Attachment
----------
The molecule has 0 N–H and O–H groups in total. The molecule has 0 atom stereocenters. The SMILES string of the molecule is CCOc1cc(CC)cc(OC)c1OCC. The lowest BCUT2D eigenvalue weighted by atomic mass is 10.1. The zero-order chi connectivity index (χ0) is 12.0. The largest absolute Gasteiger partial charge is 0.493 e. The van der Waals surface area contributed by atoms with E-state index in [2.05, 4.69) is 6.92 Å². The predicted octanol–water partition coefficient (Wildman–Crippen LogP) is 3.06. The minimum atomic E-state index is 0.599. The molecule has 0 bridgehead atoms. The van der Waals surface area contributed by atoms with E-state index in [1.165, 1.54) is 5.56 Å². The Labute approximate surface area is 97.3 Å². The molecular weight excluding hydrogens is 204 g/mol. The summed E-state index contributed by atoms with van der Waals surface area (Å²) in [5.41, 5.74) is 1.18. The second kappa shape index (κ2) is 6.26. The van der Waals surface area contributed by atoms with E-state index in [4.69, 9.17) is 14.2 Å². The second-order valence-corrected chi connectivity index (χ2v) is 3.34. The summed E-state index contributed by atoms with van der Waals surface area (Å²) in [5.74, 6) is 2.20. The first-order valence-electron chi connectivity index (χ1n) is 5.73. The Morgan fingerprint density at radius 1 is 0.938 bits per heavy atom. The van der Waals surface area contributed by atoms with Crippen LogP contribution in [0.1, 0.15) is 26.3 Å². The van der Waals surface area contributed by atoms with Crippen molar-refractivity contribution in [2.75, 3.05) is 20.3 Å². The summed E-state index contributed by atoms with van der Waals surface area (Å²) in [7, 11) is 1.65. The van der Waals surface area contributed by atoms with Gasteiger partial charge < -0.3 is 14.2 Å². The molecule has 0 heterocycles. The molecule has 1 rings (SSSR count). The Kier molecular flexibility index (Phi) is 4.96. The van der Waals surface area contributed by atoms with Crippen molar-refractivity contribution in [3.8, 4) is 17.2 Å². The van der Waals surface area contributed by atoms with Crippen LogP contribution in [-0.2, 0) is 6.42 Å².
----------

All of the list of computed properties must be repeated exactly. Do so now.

The molecule has 0 N–H and O–H groups in total. The molecule has 0 atom stereocenters. The SMILES string of the molecule is CCOc1cc(CC)cc(OC)c1OCC. The lowest BCUT2D eigenvalue weighted by atomic mass is 10.1. The zero-order chi connectivity index (χ0) is 12.0. The largest absolute Gasteiger partial charge is 0.493 e. The van der Waals surface area contributed by atoms with E-state index in [2.05, 4.69) is 6.92 Å². The predicted octanol–water partition coefficient (Wildman–Crippen LogP) is 3.06. The minimum atomic E-state index is 0.599. The molecule has 0 bridgehead atoms. The van der Waals surface area contributed by atoms with E-state index in [1.165, 1.54) is 5.56 Å². The Labute approximate surface area is 97.3 Å². The molecular weight excluding hydrogens is 204 g/mol. The summed E-state index contributed by atoms with van der Waals surface area (Å²) in [5.41, 5.74) is 1.18. The second kappa shape index (κ2) is 6.26. The van der Waals surface area contributed by atoms with E-state index in [4.69, 9.17) is 14.2 Å². The second-order valence-corrected chi connectivity index (χ2v) is 3.34. The summed E-state index contributed by atoms with van der Waals surface area (Å²) in [5.74, 6) is 2.20. The first-order valence-electron chi connectivity index (χ1n) is 5.73. The Morgan fingerprint density at radius 1 is 0.938 bits per heavy atom. The van der Waals surface area contributed by atoms with Crippen LogP contribution in [0.1, 0.15) is 26.3 Å². The van der Waals surface area contributed by atoms with Crippen molar-refractivity contribution in [2.75, 3.05) is 20.3 Å². The summed E-state index contributed by atoms with van der Waals surface area (Å²) in [7, 11) is 1.65. The van der Waals surface area contributed by atoms with Gasteiger partial charge < -0.3 is 14.2 Å². The molecule has 0 heterocycles. The molecule has 1 rings (SSSR count). The Kier molecular flexibility index (Phi) is 4.96. The van der Waals surface area contributed by atoms with Crippen molar-refractivity contribution in [3.8, 4) is 17.2 Å². The van der Waals surface area contributed by atoms with Crippen LogP contribution in [-0.2, 0) is 6.42 Å².